Adolescence and the Loss of Athletic Participation

As high school sports get more competitive, fewer adolescents play

Posted Jan 23, 2012

In general, I believe organized sports are good for adolescents. Through these athletics, young people get to exercise their bodies, enjoy companionship, learn teamwork, engage in competition, benefit from coaching, play by rules, increase skills, develop physical competence, and build self-esteem.

However, like most everything else in adolescence, the benefits of athletics are not as simple as they seem. There are teenagers who don't like to exercise, or are by nature solitary, or don't like fitting into a group, or dislike competition, or resent being coached, or resist following rules, or discount physical skills, or are not motivated to do anything particularly well, or anchor self-esteem elsewhere. Participating in organized athletics is not for everyone.

Even if the young person does like organized sports, she may prefer individual sports like golf, swimming, or tennis where your success depends on personal performance, more than team sports like volleyball, soccer, or basketball where your success depends on the performance of others. Frequently an only child, because of commitment to self-interest and the desire to control personal achievement, will prefer individual to team sports.

What seems sad to me is the fall-off of athletic activity as children journey from elementary school to middle school and then to high school. My impression is that the majority of elementary age students participate in sports, and the majority of high school age students do not.

There seem to be three causes for the diminished adolescent interest in actively playing sports: the social impact of puberty, the seriousness of secondary school sports, and the practice of performance exclusion.

As young people enter puberty, as most do in middle school, children who used to feel comfortable with their bodies become more self-conscious about physical development, comparing their own appearance to peers who are growing up faster in manly and womanly ways. Feeling more easily embarrassed by how they look, and more insecure on that account, some young people find suiting out for a sport, creates more self-exposure than they can comfortably tolerate.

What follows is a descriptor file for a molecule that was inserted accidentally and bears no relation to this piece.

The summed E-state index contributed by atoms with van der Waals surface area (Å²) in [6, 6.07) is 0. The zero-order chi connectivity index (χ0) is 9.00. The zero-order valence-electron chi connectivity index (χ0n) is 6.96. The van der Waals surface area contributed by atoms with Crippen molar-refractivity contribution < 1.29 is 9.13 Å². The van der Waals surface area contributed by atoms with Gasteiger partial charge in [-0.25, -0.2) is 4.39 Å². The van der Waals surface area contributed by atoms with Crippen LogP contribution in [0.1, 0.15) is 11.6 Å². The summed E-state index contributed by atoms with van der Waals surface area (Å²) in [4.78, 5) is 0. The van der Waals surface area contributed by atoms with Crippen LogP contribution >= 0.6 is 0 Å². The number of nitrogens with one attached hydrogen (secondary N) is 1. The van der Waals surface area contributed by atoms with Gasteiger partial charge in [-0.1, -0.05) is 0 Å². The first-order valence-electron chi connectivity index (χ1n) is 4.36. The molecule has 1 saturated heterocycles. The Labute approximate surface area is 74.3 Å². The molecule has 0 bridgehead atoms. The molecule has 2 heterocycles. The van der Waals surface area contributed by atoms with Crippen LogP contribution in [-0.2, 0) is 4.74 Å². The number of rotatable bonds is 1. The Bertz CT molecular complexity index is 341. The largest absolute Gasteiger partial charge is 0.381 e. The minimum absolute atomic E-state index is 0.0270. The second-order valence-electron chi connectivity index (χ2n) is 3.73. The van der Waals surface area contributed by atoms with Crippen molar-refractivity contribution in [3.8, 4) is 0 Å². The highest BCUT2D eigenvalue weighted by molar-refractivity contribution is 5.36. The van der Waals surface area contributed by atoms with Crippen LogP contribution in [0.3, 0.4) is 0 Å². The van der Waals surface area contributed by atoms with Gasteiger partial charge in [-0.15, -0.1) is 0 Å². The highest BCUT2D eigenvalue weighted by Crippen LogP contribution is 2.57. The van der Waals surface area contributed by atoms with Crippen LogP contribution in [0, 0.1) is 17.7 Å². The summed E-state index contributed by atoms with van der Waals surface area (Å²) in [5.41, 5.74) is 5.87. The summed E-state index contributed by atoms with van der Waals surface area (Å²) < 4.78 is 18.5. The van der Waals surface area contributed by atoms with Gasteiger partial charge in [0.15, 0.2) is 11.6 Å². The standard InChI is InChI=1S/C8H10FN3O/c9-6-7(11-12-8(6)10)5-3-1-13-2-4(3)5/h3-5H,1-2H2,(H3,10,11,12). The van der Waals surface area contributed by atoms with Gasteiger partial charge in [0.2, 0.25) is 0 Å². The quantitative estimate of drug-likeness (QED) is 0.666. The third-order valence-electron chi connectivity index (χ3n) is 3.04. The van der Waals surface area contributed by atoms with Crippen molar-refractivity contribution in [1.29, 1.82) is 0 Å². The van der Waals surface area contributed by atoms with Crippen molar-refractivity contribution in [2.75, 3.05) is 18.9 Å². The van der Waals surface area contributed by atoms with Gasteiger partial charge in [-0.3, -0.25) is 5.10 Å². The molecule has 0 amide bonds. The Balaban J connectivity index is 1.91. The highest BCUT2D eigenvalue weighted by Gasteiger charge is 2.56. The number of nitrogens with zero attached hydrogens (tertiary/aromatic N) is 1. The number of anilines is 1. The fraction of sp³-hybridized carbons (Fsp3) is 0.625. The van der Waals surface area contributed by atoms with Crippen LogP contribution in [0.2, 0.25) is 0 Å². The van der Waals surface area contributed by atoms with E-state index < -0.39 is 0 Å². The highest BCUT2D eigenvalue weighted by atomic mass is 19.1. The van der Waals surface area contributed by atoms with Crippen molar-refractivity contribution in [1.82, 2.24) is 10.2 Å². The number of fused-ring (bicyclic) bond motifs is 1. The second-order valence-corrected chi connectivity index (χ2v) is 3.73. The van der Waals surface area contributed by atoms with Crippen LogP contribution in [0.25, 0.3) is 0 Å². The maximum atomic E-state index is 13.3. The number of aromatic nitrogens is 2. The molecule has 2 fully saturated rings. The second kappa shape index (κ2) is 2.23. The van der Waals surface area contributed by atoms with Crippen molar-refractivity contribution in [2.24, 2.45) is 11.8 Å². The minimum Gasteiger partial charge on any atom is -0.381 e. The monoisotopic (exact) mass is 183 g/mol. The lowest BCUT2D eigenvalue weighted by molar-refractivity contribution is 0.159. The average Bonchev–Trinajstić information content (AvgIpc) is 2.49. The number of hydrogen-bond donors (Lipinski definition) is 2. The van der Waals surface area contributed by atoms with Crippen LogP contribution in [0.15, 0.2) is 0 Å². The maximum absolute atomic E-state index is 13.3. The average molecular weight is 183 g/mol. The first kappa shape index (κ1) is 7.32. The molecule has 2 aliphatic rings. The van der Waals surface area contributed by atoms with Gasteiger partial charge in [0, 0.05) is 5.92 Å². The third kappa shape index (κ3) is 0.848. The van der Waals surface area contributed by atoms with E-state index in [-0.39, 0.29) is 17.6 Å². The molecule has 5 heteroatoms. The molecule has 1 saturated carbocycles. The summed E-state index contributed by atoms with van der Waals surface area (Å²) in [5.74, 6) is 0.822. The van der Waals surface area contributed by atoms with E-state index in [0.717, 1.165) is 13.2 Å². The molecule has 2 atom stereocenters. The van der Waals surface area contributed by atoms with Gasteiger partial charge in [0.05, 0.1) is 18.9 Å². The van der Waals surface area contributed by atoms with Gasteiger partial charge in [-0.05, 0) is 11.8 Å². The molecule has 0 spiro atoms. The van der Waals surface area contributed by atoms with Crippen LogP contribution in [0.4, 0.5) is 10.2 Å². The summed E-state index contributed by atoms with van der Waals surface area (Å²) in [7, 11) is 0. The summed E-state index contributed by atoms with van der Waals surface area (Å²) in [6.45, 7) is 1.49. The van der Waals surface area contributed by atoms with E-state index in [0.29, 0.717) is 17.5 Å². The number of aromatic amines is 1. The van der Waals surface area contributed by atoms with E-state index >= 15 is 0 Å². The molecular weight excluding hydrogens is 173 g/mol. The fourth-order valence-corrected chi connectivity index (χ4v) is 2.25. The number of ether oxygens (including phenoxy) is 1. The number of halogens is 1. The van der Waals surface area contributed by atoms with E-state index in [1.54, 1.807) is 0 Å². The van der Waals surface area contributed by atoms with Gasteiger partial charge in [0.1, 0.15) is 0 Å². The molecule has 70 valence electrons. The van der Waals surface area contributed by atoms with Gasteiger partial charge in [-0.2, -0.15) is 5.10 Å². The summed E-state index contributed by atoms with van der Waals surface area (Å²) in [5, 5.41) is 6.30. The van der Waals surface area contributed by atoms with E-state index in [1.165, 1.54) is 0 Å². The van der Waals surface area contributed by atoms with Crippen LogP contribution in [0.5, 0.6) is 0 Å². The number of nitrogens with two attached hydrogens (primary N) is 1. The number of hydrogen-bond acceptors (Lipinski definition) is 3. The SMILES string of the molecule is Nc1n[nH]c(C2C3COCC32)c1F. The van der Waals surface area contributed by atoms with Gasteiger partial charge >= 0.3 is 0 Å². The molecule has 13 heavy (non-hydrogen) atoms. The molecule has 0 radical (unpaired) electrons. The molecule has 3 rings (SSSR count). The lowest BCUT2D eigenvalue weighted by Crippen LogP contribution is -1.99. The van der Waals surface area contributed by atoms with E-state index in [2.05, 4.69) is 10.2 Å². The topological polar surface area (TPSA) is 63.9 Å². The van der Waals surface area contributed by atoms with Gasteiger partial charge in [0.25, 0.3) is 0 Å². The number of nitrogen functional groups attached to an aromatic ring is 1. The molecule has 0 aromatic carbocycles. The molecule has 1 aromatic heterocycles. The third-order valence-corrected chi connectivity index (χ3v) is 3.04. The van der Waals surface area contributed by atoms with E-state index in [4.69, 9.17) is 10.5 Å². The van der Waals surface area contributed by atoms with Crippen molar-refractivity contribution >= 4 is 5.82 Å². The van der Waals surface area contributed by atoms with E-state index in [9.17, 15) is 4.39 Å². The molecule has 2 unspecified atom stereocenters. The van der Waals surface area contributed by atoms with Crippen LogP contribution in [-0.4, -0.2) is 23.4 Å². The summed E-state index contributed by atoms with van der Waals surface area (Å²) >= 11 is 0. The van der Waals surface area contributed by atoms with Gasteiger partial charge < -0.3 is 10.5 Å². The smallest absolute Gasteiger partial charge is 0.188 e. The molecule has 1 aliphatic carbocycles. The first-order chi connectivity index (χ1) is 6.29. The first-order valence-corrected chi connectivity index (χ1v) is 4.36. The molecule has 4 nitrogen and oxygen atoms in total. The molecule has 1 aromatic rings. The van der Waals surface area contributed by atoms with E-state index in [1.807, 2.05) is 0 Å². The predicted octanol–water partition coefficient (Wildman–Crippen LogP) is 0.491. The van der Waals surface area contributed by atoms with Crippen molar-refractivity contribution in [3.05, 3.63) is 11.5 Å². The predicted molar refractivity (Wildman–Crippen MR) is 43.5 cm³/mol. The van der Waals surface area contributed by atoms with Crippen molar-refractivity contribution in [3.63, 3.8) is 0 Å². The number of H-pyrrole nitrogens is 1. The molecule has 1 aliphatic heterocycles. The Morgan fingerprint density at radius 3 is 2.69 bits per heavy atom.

So at a socially vulnerable age, to avoid locker room anxiety and some of the joking and noticing that can go on in there, and to avoid being teased on the floor or field for being uncoordinated and unskilled, they may elect to discontinue playing sports.

Then, there is a profound difference between the recreational play of sports for children on elementary age teams and the more intense competition that starts developing once secondary school gets underway. The quality of coaching can also change. Instead of volunteers or parent coaches working with young children for the physical education and the fun of it, you have tougher coaches who are paid to win and young people more committed to serious play.

As the games get more aggressive, competitive, and intense, so does the coaching as the rigors of practice and the importance of winning can take precedence over the enjoyment of play. Thus many young people who enjoyed doing sports recreationally when younger can decide that more competitive secondary sports are less to their liking and cease direct involvement in athletics. Now they may still enjoy sports, but from a distance as spectators.

Then there is the problem of performance exclusion in sports that comes with secondary schooling. In the elementary age, sports were inclusive. Anyone who wanted to could play. But in secondary school, you start having to try out for teams, and even if you make the cut you still have to compete with team mates for time in the game. At worst, even though you practice regularly, you may be consigned to the bench during the games, or only get token play, which shows the watching crowd how good you really aren't.

Student withdrawal from athletics would not happen to the degree it does in high school, for example, if alongside interscholastic sports, some informal or intramural athletics were offered as well.

Then you wouldn't have to try out to get to participate. You could just show up. You wouldn't have to be particularly skilled to qualify. Being interested would be good enough. You wouldn't have to focus on having to win. You could just enjoy the sport because it was fun to play.

Finally, at a time when there's sigificant public health concerns about "the epidemic of obesity," it might be worthwhile to make adolescent enrollment in athletics as welcoming and accessible as we can. 

For more about parenting adolescents, see my book, "SURVIVING YOUR CHILD'S ADOLESCENCE" (Wiley, 2013.) Information at: www.carlpickhardt.com

Next week's entry: Adolescents and Bullying Coaches